"The point of the pressure is to bring the Iranians back to the negotiating table and to resolve this issue in a way that prevents Iran from having a nuclear weapon," he added.

Besides Iran, Gates said he talked about France's military support in Afghanistan. The secretary called France "close partners." Gates said that during the past few years the diplomatic relationship with France has "significantly" expanded.

The renewed relationship is in part due to the realization by both of the governments that "security challenges of the 21st century are too large and too complex to be dealt with by any single nation acting alone," he said.

Gates praised France's current efforts in Afghanistan, calling the mission "vitally important to the security of the whole world."

And he said that NATO and non-NATO allies must act quickly to capitalize on momentum noted by the senior commander on the ground this year. This will happen only if the allies provide Afghanistan with mentors and trainers to bolster their force to take over the security mission.

"We must act swiftly to increase the impact of the forces now headed to the theater for this pivotal year," Gates said.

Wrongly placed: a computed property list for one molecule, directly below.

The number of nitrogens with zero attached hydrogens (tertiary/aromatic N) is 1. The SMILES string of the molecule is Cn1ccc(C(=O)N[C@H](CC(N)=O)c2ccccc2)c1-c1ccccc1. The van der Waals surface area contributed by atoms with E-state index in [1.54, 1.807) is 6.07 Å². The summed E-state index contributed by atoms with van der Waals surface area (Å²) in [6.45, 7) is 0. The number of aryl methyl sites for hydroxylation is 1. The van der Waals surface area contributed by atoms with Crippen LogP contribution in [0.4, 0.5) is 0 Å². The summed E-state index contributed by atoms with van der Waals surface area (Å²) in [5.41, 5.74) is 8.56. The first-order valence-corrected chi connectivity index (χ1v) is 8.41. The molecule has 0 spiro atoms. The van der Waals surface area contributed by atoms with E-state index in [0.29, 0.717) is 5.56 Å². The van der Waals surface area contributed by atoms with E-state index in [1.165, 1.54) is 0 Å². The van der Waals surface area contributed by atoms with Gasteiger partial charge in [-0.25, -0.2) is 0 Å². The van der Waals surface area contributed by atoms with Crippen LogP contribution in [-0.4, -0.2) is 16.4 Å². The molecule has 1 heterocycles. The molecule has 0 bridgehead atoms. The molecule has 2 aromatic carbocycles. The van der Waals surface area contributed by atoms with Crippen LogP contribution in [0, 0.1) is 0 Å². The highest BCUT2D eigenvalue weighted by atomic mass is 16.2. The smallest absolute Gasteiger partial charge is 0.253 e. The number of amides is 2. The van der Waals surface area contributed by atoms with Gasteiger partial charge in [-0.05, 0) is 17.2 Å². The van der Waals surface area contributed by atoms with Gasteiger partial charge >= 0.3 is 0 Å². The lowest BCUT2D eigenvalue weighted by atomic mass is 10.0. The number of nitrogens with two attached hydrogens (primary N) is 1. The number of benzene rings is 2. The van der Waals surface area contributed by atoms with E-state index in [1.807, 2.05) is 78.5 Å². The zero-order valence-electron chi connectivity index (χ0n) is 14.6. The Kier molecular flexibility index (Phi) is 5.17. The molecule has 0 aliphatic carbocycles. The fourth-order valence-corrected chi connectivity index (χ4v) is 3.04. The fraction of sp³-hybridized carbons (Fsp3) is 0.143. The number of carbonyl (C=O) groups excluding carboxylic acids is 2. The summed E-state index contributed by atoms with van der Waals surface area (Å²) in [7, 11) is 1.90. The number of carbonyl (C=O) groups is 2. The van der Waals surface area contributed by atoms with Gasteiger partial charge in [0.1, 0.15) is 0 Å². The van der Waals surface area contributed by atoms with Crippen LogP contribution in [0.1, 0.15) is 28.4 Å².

The secretary said there has been a renewed energy among NATO and non-NATO partners with respect to the mission in Afghanistan. As a result, the number of troops committed to the fight by allies has almost tripled since Gates took office.

France has increased their forces by nearly half since the start of the war and has taken on new training responsibilities, fielding six operational and mentoring teams and offering six more. France has about 2,800 troops in Afghanistan.

Among NATO members, France is second only to the United States in terms of total troops deployed abroad. France is one of NATO's top five troop contributors.

For Wisconsin Guard members, resiliency is key to returning to life after deployment

February 8, 2010 - Some of that support comes from a new Comprehensive Soldier Fitness program that equips and trains service members, families and civilian employees to maximize their potential and face the physical and psychological challenges of sustained operations. Friday's presentation focused on resiliency.

Dunbar said that resilience, by definition, is an object's ability to withstand force or trauma and rebound. "It's the difference between before we deployed to combat and after," he explained.

He dropped a baseball from shoulder height, noting how it bounced and referred to its "angle of resilience." He repeated this with a golf ball, a tennis ball and a football, each achieving different results.